COVID-19: Nigeria has capacity to combat public health crisis–U.S-CDC

Umahi legacy


The United States Centre for Disease Control (US-CDC) says the Coronavirus (COVID-19) pandemic, has shown that Nigeria  has the capacity  to combat public health crisis.

Dr Mary Boyd, U.S. CDC Nigeria Country Director, disclosed this during an interview with the  News News Agency of Nigeria (NAN)  Tuesday  in Abuja.

“Globally, the response to the COVID-19 pandemic has been largely unprecedented.

“This is despite various epidemiological models predicting poor outcomes for African countries due to weak health systems.

“The models also sited population density, prevailing conflicts, humanitarian crises and the contending burden of other diseases such as HIV/AIDS, tuberculosis and malaria.

“The Nigeria Centre for Disease Control (NCDC’s) response and strategy in controlling the COVID-19 pandemic, as well as other diseases of public health importance such as Lassa fever, Ebola, Yellow Fever and others , has demonstrated the country’s capacity to combat public health crisis.

“This development has been exemplary for the region,” she stated

According to Boyd, 20 years ago, the  USCDC was established in Nigeria with a mission to support the National Health Response toward  improving the health and well-being of  Nigerians.

“We are  delighted to be celebrating five years since NCDC’s establishment as a result of our commitment to that mission,” she said.

She noted that the USCDC in Nigeria had been part of the NCDC’s transformational journey, since conception.

“In 2006, the USCDC began providing support to the Federal Ministry of Health (FMOH)  on the Avian Influenza Project and in 2008,  the NFELTP program with AFENET.

“As you may all know, the Avian Influenza Project, the Nigeria Field Epidemiology and Laboratory Training Program (NFELTP) and the Epidemiology Division of the FMoH, were amalgamated in 2011, to establish the core of NCDC as the National Public Health Institute,” she noted.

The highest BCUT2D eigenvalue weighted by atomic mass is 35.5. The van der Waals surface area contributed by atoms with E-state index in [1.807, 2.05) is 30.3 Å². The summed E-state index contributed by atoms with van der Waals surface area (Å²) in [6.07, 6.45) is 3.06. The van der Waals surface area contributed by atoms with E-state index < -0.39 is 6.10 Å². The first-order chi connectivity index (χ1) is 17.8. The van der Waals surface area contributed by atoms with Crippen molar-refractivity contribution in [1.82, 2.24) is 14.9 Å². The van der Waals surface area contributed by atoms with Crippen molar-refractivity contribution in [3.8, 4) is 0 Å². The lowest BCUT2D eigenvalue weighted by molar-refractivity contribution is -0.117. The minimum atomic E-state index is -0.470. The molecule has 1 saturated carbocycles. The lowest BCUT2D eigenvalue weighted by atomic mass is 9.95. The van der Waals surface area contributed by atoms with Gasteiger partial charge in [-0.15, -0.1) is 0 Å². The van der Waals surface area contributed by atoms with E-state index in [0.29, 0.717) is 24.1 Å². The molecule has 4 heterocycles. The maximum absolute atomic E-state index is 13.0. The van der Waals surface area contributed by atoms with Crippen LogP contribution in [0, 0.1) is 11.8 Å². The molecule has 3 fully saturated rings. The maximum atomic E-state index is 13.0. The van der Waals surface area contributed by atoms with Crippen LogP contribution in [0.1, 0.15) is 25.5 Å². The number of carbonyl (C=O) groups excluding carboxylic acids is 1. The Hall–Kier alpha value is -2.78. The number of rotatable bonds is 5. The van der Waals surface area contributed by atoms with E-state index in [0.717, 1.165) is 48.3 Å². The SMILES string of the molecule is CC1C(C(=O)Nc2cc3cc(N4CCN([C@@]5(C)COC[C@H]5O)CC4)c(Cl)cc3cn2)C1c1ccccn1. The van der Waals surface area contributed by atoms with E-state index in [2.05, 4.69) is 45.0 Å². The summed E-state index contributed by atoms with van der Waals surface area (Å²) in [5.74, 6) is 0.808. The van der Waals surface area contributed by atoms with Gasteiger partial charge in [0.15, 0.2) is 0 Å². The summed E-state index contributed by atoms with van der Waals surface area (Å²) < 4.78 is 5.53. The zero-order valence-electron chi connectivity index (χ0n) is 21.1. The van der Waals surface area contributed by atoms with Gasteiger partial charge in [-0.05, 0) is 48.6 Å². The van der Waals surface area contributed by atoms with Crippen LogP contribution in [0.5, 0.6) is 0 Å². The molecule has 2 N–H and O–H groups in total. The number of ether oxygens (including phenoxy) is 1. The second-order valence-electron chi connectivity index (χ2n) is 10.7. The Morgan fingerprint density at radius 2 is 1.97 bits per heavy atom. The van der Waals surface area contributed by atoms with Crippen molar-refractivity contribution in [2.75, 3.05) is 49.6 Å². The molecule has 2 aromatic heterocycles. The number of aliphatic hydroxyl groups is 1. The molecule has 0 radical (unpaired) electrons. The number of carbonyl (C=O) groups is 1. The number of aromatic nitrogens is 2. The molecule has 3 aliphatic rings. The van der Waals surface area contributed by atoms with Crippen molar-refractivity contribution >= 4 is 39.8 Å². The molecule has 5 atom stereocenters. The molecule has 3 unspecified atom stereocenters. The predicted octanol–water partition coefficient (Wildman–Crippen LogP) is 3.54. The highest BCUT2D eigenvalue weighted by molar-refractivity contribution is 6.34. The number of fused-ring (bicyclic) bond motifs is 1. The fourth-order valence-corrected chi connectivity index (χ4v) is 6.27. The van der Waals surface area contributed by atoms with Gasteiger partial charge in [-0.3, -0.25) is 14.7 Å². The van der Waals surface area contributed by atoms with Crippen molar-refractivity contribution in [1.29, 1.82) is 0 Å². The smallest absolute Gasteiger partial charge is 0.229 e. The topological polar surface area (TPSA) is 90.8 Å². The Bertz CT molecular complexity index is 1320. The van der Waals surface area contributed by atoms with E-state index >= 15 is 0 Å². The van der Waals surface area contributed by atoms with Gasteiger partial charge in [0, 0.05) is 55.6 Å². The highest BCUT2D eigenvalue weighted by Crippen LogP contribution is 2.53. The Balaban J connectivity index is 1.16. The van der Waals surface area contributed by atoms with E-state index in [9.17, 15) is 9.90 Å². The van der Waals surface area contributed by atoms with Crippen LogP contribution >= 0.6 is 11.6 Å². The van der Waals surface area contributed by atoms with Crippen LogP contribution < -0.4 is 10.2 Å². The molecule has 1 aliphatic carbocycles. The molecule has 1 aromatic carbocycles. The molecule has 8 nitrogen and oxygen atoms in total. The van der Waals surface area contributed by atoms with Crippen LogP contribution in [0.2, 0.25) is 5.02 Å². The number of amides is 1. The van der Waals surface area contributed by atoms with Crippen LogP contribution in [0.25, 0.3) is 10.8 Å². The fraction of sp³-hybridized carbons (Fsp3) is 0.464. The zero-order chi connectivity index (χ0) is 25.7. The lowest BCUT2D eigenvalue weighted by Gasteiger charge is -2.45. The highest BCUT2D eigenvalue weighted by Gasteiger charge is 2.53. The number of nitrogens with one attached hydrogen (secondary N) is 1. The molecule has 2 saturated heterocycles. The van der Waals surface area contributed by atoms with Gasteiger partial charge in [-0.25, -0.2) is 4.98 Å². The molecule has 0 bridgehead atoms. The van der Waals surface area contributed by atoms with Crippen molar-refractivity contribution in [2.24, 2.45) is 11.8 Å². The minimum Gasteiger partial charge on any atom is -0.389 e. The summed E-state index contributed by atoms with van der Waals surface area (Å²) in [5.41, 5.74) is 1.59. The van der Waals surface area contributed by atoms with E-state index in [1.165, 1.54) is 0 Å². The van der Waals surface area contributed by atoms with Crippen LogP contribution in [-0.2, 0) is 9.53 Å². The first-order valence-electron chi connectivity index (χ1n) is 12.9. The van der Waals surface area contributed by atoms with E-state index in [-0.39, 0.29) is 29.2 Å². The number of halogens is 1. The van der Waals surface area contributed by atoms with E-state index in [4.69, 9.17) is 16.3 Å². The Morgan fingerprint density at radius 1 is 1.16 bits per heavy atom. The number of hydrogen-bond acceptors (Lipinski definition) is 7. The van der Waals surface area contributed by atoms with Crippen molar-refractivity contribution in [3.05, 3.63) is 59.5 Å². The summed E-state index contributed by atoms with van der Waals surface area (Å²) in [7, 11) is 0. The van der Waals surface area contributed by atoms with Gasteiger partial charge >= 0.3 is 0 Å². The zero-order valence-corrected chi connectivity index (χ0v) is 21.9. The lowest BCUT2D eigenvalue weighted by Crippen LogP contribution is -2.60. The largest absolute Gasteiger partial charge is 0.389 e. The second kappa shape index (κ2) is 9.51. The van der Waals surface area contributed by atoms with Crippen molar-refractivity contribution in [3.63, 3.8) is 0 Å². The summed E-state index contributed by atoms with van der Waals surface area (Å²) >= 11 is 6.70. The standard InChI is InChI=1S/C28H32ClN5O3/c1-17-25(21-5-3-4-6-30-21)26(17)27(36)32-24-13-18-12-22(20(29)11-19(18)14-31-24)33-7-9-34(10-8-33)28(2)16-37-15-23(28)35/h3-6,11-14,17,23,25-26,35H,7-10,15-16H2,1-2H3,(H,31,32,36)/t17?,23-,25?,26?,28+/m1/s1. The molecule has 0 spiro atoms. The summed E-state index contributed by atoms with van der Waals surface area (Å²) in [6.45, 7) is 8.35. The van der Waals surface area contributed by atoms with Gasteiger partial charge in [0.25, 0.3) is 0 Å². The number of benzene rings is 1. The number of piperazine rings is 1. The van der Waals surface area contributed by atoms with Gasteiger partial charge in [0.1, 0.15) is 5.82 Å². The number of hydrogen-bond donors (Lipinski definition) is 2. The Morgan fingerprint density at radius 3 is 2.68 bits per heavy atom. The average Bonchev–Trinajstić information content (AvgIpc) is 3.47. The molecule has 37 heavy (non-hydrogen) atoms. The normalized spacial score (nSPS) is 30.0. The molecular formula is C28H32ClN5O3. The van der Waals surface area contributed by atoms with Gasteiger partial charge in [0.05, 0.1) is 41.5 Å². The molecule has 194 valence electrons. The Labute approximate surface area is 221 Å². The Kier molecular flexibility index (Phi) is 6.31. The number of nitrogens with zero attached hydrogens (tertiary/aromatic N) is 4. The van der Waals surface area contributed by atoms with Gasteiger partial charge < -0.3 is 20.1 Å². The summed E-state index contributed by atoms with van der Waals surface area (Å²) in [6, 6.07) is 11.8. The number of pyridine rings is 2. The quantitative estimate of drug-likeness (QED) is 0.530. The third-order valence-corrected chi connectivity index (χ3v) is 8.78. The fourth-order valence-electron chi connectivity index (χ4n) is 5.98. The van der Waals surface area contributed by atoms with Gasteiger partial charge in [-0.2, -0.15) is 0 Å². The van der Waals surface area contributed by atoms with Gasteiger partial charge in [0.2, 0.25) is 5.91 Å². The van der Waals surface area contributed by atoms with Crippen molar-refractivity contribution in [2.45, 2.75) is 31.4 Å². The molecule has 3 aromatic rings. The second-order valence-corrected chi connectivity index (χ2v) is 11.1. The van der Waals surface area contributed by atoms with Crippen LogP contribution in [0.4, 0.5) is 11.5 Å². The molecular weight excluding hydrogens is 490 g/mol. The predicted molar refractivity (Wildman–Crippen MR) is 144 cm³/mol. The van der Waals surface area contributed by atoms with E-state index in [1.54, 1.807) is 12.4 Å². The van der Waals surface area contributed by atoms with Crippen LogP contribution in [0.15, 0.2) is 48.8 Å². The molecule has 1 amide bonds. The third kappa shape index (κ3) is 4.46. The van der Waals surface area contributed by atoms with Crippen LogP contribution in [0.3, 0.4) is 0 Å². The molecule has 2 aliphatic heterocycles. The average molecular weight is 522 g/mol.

Boyd noted that another landmark by the NCDC was the Ebola Virus disease outbreak, adding that the USCDC established a cooperative agreement with NCDC in 2015, to support its establishment as a regional leader in public health space.

“The theme the NCDC chose for this celebration; Reflecting on Five Years of Building an Institution, is ideal during a transition, so as to plan for many more years of success ahead.

“Looking back, the USCDC is proud of several accomplishments through our collaboration.

“To name a few are  the enactment of NCDC bill, digitalisation of the country’s surveillance system through the establishment of SORMAS.

“Others are, standardisation of emergency preparedness and response systems at the various sub-national public health emergency operations centers through the IMS structure.

“The advancement in molecular laboratory diagnostic capacity for many diseases among others, as well as providing confidence in the people of Nigeria through providing timely data on COVID-19,” she stated.

According to her, while  celebratig the NCDC and its remarkable accomplishment, it is equally important to acknowledge the FMOH and other agencies like National Primary Health Care Development Agency (NPHCDA).

The USCDC Nigeria Country Director added that their overwhelming collaboration and role in controlling diseases of public health concern could not be understated.

Boyd however, said that the USCDC was keen to advance and sustain the collaborative partnership with the Federal Government, to strengthen strategies to that would  prevent, detect and respond to disease threats and promote health security.

NAN reports that the NCDC was celebrating its  transformation journey in implementing the five- year strategic plan for national health security, in line with its mandate to lead the preparedness, detection, and response to public health emergencies.

Since August 15, 2016, the agency had witnessed transformational growth from a young parastatal under the FMOH, to a science-based institution, leading the public health response to the largest pandemic in history. (NAN)